The nature of his job exposes you to all sorts of things that can elicit emotions. Are there any checks and balances in place to deal with making judgments made from emotions?
When it comes to crime scenes, the thing that I love about science and evidence is that it simply is right. We find a print; it is or it isn’t right. It is on that object. I simply locate it. That DNA is there. I can’t manufacture it. I’m just there to find it. I’m there to find the evidence.
The only way that we can fail as investigators is in the interpretation of the evidence, right? The evidence itself is just there. It speaks for itself. In a crime scene, bias is really not a problem. I’m here to find a bullet or a casing. The analyst says the casing either came from the gun or it didn’t, the bullet either matches or it doesn’t, a print either matches or it doesn’t, the DNA either matches or doesn’t. There is no bias that can sneak into it.
Confirmation bias is something that can be of concern when it comes to the investigation as a whole. We see it in investigations. We see it when we’re talking about cases of crime scene confidential. A detective or investigator gets an idea about the facts and they start to think that they are right. They will then ignore evidence that doesn’t support their theory. They only look at evidence that supports their theory. That’s a dangerous type of bias that can happen.
Basically they go okay, this is my guy and I’m just gonna kind of ignore the other evidence that says somebody else’s the guy that can be an issue when it comes to investigation on the whole.
What happens when you get half of a full fingerprint or three quarters? How much of a print constitutes a print?
You don’t need an entire fingerprint to make an identification. Very rarely do we get full fingerprints. People aren’t rolling their fingerprints on the surface of something. Also, a lot of the evidence that we deal with has a very small surface area, so it wouldn’t even be conducive to holding an entire fingerprint. If you look at something like a cartridge casing or something that’s very small. We do not need full fingerprints to make identifications.
And when it comes to fingerprints, it’s kind of a matter of how unique they are and in what arrangement. These are for us to be able to say that this indeed matches this one. For fingerprint examiners that is their entire life, whether or not they would make that match to that person or not. A fingerprint examiner sits in an office where they literally have a print and they don’t know to whom it belongs. They don’t know if it’s a suspect or victim or anything half the time. They have a fingerprint and they mark all the points of minutiae on that fingerprint or the unique identifiers in that fingerprint. They run through a AFIS, which is the Automated Fingerprint Identification System. This narrows it down and says there’s really 30 prints that kind of have some similar characteristics to those that you just indicated. And then they bring up those other ones and they go originally, they say that’s a match that isn’t a match, and then they go okay, well, this will look similar. They’re not even looking at names. They’re looking at patterns.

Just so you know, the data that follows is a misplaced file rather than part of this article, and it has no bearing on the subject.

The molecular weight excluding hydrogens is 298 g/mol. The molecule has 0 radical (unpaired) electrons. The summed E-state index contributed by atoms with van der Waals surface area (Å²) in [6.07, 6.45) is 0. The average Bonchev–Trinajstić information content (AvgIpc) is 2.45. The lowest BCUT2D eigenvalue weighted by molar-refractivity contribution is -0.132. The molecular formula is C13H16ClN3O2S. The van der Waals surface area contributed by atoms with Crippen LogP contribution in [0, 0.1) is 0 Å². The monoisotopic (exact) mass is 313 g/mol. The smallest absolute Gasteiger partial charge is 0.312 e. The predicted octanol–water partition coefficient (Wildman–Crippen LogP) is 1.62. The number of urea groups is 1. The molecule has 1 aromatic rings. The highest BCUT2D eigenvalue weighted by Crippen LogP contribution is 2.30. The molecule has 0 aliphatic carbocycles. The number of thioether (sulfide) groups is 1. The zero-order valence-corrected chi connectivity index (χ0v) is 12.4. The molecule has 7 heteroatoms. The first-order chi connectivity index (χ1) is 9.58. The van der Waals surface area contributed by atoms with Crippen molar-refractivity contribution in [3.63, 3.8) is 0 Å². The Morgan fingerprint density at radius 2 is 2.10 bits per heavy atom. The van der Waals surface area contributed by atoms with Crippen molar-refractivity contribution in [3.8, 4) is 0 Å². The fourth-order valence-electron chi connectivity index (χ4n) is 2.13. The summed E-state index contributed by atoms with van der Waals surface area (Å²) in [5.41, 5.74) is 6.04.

Caylee Anthony case is pretty well known. We don’t have to sort of go through everything. How much did the final verdict align with what the science?
In every case, there’s always a double edged sword. We walk the line where we want to use the latest, greatest science that’s out there. Forensic Science is one of the most rapidly evolving fields outside of medicine. We want to stay on the cutting edge and use the latest and greatest. We also want to make sure that these are passing Frye standards for evidence in court and that they are solid scientific practices that are valid and reliable. Oftentimes when you’re using the latest and greatest, it means that it hasn’t been utilized and accepted in court yet because it’s brand new.
In the Anthony Case, we were trying to use some new science that was cutting edge air samplings that hadn’t been 100% rigorously tested in court. There were a lot of questions as to whether or not that can be used or accepted. When you use new science, there’s going to be protests as to whether or not it’s valid. We’re always going to be doing that if you’re pushing the edge of the envelope with science.